Yuma Sun

Nation & World Glance


Nebraska lawmaker 3 weeks into filibuster over trans bill

LINCOLN, Neb. – It was a mundane, unanimousl­y supported bill on liquor taxation that saw state Sen. Machaela Cavanaugh take to the mic on the Nebraska Legislatur­e floor last week. She offered her support, then spent the next three days discussing everything but the bill, including her favorite Girl Scout cookies, Omaha’s best doughnuts and the plot of the animated movie “Madagascar.”

She also spent that time railing against an unrelated bill that would outlaw gender-affirming therapies for those 18 and younger. It was the advancemen­t of that bill out of committee that led Cavanaugh to promise three weeks ago to filibuster every bill that comes before the Legislatur­e this year – even the ones she supports.

“If this Legislatur­e collective­ly decides that legislatin­g hate against children is our priority, then I am going to make it painful – painful for everyone,” the Omaha married mother of three said. “I will burn the session to the ground over this bill.”

True to her word, Cavanaugh has slowed the business of passing laws to a crawl by introducin­g amendment after amendment to every bill that makes it to the state Senate floor and taking up all eight debate hours allowed by the rules – even during the week she was suffering from strep throat. Wednesday marks the halfway point of this year’s 90day session, and not a single bill will have passed thanks to Cavanaugh’s relentless filibuster­ing.

Clerk of the Legislatur­e Brandon Metzler said a delay like this has happened only a couple of times in the past 10 years.

NASA Webb telescope captures star on cusp of death

CAPE CANAVERAL, Fla. – The Webb Space Telescope has captured the rare and fleeting phase of a star on the cusp of death.

NASA released the picture Tuesday at the South by Southwest conference in Austin, Texas.

The observatio­n was among the first made by Webb following its launch in late 2021. Its infrared eyes observed all the gas and dust flung into space by a huge, hot star 15,000 light-years away. A light-year is about 5.8 trillion miles.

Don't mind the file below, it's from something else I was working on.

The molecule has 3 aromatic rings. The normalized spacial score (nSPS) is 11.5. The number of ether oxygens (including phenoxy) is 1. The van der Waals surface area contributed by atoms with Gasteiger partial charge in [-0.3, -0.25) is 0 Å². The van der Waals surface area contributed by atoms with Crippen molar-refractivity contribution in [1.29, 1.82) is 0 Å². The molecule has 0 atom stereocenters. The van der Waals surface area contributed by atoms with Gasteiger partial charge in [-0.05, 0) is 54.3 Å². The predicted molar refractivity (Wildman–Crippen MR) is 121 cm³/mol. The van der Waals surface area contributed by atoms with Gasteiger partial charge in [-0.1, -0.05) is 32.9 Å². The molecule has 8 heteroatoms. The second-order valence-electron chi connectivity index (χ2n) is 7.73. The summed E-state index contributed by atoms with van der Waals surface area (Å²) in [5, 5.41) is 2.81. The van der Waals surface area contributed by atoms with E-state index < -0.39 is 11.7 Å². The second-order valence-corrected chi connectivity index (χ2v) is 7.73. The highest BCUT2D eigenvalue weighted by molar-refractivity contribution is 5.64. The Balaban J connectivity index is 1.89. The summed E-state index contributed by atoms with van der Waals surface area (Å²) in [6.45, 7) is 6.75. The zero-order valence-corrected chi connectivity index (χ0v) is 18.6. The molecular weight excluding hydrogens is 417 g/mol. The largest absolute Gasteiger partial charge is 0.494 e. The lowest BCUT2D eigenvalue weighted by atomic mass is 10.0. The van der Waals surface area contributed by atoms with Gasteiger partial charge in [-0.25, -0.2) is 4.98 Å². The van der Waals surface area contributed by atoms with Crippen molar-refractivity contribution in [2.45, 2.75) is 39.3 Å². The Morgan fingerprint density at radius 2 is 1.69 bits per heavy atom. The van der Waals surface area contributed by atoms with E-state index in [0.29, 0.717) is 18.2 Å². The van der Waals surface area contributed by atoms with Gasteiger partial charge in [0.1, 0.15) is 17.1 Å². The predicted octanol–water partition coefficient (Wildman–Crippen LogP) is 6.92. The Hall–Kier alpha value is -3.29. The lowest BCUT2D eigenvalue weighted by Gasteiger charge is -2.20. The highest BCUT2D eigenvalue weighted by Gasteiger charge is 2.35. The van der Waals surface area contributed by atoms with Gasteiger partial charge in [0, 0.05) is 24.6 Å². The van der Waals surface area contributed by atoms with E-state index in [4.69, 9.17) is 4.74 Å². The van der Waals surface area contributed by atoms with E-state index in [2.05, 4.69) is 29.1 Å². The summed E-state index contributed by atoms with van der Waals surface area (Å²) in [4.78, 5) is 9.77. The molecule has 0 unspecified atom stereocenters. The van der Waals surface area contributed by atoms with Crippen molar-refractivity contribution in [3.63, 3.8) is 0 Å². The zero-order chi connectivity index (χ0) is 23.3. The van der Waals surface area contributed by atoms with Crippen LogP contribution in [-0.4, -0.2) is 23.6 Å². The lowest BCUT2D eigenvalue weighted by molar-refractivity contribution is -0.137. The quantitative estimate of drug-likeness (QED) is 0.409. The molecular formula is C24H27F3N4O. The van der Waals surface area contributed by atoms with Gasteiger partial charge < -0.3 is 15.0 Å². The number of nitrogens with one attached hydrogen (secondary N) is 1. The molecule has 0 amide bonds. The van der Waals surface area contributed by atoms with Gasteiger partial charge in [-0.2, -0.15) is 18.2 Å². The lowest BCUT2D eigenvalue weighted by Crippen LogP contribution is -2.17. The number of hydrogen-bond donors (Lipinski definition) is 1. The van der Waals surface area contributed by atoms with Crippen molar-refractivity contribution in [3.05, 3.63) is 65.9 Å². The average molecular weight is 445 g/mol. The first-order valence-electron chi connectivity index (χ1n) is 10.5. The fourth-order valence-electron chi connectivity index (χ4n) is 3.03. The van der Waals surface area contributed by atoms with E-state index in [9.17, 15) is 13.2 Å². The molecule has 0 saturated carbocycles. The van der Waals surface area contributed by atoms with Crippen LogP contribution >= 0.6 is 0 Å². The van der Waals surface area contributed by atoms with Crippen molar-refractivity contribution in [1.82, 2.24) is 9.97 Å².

Shimmering in purple like a cherry blossom, the cast-off material once comprised the star’s outer layer. The Hubble Space Telescope snapped a shot of the same transition­ing star a few decades ago, but it appeared more like a fireball without the delicate details.

Such a transforma­tion occurs only with some stars and normally is the last step before they explode, going supernova, according to scientists.

Biden says Jimmy Carter has asked him to deliver his eulogy

ATLANTA – President Joe Biden says he plans to deliver the eulogy at the funeral of former President Jimmy Carter, who remains under hospice care at his home in south Georgia.

Biden told donors at a California fundraiser Monday evening about his “recent” visit to see the 39th president, whom he has known since he was a young Delaware senator supporting Carter’s 1976 presidenti­al campaign.

“He asked me to do his eulogy,” Biden said, before stopping himself from saying more. “Excuse me, I shouldn’t say that.”

Carter, who at 98 is the longest-lived U.S. president, announced Feb. 18 that he would spend his remaining days at home receiving end-of-life care, forgoing further medical interventi­on after a series of short hospital stays. The Carter Center in Atlanta and the former president’s family members have not disclosed details of his condition, though Biden alluded to Carter’s 2015 cancer diagnosis and subsequent recovery.

“I spent time with Jimmy Carter and it’s finally caught up with him, but they found a way to keep him going for a lot longer than they anticipate­d because they found a breakthrou­gh,” Biden said in Rancho Sante Fe, California.

Mandatory paid time off: ‘a strain’ for Illinois business

CHICAGO – Doug Knight’s family has owned Springfiel­d amusement park Knight’s Action Park since 1930, himself for 43 of those years.

The pandemic was a bear – Knight fought to keep his doors open, and when they closed for COVID-19, he pushed to reopen as soon as possible. Inflation, too, has been an obstacle. From inflatable inner tubes to chlorine for the pools, prices have risen for “everything we buy,” and now a new Illinois law represents “another bump on the road” for business owners, he says.

On Monday, Illinois became one of three U.S. states to mandate paid time off “for any reason,” up to 40 hours per year for full-time employees. Small business owners in Illinois say they know the importance of taking care of their workers, but some view the paid leave requiremen­t as a government-imposed burden.

“When you hit the big bump and go off the cliff, what does that do for ya?” Knight said.

The legislatio­n takes effect on

Jan. 1, 2024. Employees will accrue one hour of paid leave for every 40 hours worked up to 40 hours total, and can start using the time once they’ve worked for 90 days.

Special prosecutor steps down in case against Alec Baldwin

SANTA FE, N.M. – A special prosecutor who doubles as a state legislator is stepping down from her role in the manslaught­er case against actor Alec Baldwin in the death of a cinematogr­apher on a New Mexico film set.

Baldwin’s legal team in February sought to disqualify special prosecutor and Republican state Rep. Andrea Reeb of Clovis based on constituti­onal provisions that safeguard the separation of powers between distinct branches of government.

Reeb said in a statement Tuesday that she “will not allow questions about my serving as a legislator and prosecutor to cloud the real issue at hand.”

“It has become clear that the best way I can ensure justice is served in this case is to step down so that the prosecutio­n can focus on the evidence and the facts,” Reeb said.

District Attorney Mary Carmack-altwies filed a notificati­on in state district court and declined further comment.

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